IRRIGATION • Agriculture is the dominant economic activity in the Murray-Darling Basin. Further, the Basin is Australia's most important agricultural region, accounting for just over 41 per cent of the nation's gross value of agricultural production.
Irrigation involves a variety of irrigation methods and equipment. They can be summarised as follows: • flood, some with laser land forming, especially for pastures and rice production; • furrows, the predominant method for horticultural and field crops, and, particularly in the older schemes, for vines and tree crops; • sprinklers: various types of overhead sprinkler systems, depending on the crops; particularly for tree crops and vines, but also include centre pivot systems used for growing fodder crops, lucerne, vegetables, etc.; systems can be fixed or portable, though the latter can involve considerable labour input; increasing use of under-tree and micro-sprinklers resulting in much greater water use efficiencies; • trickle/drip hoses: even more efficient, due to much more direct application of water; and • sub-surface drip systems.
Figure 1 Major areas of irrigation and irrigated crops and pastures in the MDB Major irrigation Areas Irrigated crops and pastures x 5,000 hectares Irrigated crops and pastures x22 hectares.
SCALE • There are 14,743 farms with irrigated crops and/or pastures, which is 28.5 per cent of the total number of farms in the Basin, and 47.2 per cent of all Australian farms with irrigation. Not surprisingly, irrigation dominates water use in the Basin - over 95 per cent according to the latest study (MDBMC 1995) - and in Australia - some 70 per cent of all water used in Australia is used by irrigation in the MDB
An historical overview • The initial establishment of irrigation in the Murray-Darling Basin can be seen as a response of settlers from the well watered lands of Europe to the dry and unpredictable environment of Australia. In particular, it was a desire to overcome the variability of the Australian climate; it was seen as a means of providing protection from some of its harsh features; it provided a form of security. It was also regarded as an endeavour to make the 'deserts' green (Powell 1993).
ECONOMY • The Basin has been termed Australia's agricultural heartland, its 'food basket', but it is much more than that, as its agricultural output makes a major contribution to the national economy. Agriculture provides the raw materials for most of the MDB's manufacturing activity, as well as many processing companies beyond the Basin
Budget stuff • For the Basin as a whole, the gross value of agricultural production in 1991-92 was estimated as $8,555,983,514, 41.04 per cent of the Australian total of $20,848,019,725**. • the 1991 Census indicated an average figure for the Basin of over 16 per cent of the workforce directly engaged in agriculture,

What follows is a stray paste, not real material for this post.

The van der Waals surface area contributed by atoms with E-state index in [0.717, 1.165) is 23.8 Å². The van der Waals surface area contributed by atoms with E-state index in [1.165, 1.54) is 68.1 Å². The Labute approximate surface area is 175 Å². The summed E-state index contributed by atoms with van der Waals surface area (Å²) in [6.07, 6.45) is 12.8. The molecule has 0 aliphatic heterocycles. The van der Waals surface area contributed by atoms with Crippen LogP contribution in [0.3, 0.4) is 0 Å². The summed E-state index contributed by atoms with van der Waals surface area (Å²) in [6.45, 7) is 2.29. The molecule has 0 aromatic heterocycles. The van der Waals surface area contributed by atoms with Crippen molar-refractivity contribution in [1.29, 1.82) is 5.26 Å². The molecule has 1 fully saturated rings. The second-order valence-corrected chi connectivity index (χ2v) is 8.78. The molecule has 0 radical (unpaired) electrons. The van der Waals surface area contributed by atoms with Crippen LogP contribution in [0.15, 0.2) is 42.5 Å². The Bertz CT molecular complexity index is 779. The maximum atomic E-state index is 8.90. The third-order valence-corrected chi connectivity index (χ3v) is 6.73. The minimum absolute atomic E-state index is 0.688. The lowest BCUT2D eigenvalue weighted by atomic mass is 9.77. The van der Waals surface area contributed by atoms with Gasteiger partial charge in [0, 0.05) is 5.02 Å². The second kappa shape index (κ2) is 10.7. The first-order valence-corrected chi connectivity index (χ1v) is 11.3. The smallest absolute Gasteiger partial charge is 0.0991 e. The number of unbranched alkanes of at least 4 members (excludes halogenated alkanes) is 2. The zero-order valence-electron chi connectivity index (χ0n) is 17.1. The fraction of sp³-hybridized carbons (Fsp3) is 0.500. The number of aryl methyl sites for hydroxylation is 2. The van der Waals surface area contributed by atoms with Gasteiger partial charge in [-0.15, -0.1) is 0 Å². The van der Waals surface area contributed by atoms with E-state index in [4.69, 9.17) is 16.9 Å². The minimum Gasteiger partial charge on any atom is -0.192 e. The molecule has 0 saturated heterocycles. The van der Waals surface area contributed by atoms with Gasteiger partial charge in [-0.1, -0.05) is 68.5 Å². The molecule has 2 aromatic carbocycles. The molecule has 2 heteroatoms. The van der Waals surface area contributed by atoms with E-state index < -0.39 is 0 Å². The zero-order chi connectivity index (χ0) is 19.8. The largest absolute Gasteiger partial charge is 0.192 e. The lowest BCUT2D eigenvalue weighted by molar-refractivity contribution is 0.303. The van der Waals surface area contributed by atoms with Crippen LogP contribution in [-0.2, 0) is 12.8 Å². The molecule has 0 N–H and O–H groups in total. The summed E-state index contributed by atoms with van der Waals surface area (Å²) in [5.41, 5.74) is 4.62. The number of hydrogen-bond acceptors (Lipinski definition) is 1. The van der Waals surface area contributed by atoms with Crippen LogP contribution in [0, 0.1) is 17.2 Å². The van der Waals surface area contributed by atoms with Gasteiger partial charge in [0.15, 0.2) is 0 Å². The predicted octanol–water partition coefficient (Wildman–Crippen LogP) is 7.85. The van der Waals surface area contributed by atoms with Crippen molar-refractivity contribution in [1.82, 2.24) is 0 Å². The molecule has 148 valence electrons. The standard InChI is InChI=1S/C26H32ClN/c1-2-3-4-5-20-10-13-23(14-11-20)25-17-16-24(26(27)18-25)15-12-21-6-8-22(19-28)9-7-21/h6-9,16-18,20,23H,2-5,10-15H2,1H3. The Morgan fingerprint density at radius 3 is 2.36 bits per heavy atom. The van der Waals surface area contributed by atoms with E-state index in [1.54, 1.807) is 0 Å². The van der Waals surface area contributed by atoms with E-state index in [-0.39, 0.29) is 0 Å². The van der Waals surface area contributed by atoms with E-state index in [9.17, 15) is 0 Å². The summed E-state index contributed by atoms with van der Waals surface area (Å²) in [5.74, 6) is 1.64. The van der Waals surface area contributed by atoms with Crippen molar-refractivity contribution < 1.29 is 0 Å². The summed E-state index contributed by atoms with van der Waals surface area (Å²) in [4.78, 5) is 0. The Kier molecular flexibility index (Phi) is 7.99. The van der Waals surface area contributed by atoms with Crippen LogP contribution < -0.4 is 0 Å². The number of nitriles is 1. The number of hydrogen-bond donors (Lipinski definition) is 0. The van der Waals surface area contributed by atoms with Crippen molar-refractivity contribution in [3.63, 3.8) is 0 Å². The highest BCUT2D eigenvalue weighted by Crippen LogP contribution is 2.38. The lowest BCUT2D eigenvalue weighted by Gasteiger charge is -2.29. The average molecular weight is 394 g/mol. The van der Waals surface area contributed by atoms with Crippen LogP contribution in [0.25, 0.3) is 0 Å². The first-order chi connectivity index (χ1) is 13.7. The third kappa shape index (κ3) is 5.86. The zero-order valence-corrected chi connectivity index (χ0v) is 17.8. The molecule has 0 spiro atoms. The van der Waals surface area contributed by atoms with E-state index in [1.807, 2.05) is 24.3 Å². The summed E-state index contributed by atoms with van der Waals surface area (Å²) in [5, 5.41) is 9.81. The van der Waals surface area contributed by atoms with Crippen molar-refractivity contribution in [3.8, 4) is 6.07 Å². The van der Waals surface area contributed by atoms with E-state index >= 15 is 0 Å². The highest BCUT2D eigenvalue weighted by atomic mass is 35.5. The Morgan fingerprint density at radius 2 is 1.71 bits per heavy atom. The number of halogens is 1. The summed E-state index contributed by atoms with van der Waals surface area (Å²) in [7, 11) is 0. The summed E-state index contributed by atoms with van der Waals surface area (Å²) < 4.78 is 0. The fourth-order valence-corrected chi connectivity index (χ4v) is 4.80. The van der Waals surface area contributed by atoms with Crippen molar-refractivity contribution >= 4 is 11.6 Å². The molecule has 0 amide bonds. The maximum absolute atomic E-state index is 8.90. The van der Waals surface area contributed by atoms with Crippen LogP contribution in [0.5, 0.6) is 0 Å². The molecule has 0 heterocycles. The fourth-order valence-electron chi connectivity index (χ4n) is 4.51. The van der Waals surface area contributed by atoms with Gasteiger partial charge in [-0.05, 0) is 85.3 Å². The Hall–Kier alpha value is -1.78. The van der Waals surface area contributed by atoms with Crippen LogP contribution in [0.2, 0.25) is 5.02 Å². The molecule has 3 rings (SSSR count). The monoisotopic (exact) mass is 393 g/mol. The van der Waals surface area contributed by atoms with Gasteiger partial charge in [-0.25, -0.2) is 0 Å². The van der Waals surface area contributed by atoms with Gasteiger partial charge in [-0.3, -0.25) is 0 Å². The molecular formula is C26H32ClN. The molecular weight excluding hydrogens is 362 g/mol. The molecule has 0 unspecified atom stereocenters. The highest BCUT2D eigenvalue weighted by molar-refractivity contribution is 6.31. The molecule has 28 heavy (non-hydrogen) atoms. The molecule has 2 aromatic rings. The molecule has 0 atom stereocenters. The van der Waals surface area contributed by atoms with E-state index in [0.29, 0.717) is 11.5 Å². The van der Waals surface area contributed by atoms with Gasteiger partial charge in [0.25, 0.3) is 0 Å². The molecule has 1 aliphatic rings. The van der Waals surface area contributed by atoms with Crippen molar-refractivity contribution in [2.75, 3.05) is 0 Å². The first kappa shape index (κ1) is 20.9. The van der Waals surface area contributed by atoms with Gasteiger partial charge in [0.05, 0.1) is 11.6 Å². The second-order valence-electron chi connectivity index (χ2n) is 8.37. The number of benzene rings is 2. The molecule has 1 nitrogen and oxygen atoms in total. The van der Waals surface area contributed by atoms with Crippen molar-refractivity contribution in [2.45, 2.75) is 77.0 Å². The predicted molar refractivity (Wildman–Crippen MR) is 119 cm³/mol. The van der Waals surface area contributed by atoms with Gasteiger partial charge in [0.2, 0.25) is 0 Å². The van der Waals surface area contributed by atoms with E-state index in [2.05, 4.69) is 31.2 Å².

Rice • Except for a small quantity grown in Queensland and the Northern Territory, all of the Australian rice crop is grown in the MDB*****. In the MDB, rice is grown on 1,288 farms, with a total area of 109,186 hectares, 95.8 per cent of the Australian total of 114,000 hectares, producing 928,533 tonnes, 97.0 per cent of the Australian total of 957,000 tonnes. The crop was was valued at $176.0 million, 96.1 per cent of the national total of $183.1 million.
THE PROBLEM WITH RICE • there are resource constraints, not only in terms of the availability of irrigation water, but also because of the environmental consequences of the large quantities of water and flood irrigation methods that are used. Up to half of the water that percolates down to groundwater from irrigated areas in southern NSW comes from rice production. This represents some 200,000 ML of water every year, worth over $2m. Not only is this water wasted, it is an undesirable addition to already high watertables.
Irrigation Controversy In comparison with many other countries, Australia has long had a low rate of return on its investment in irrigation largely due to the fact that the bulk of the irrigation water used in the southern Basin supports mixed farming and low-value commodities. This situation is complicated by the fact that a number of the commodities produced are also inefficient users of water . For example, while fruit, vegetables and dairying are among the most efficient, rice and grazing are the most inefficient, with cotton in between .
Table 3 Water required to make $100 profit (source: adapted from Hall et al. 1994)
Table 1 Major land degradation problems in the Murray-Darling Basin • wind erosion • water erosion, including gullying, rill and sheet erosion, • mass movement of hill slopes • dryland salinity • irrigation-induced salinity • soil surface scalding • Waterlogging • soil acidity • soil structure decline • soil fertility decline or nutrient loss • vegetation decline and degradation, such as weed infestation and lack tree regeneration • loss of flora and fauna and hence of biodiversity • Source: MDBMC 1987.
Figure 1 Aspects of land degradation in the MDB (source: Land Assessment a Policy Unit, CRCSLM; Spencer et al. 1996; Noble 1997) Murray darling basin Woody weed effected area Acidic soil at surface Acidic throughout Alkaline soil 400mm rainfall
BILIOGRAPHY • http://kids.mdbc.gov.au/encyclopedia/irrigation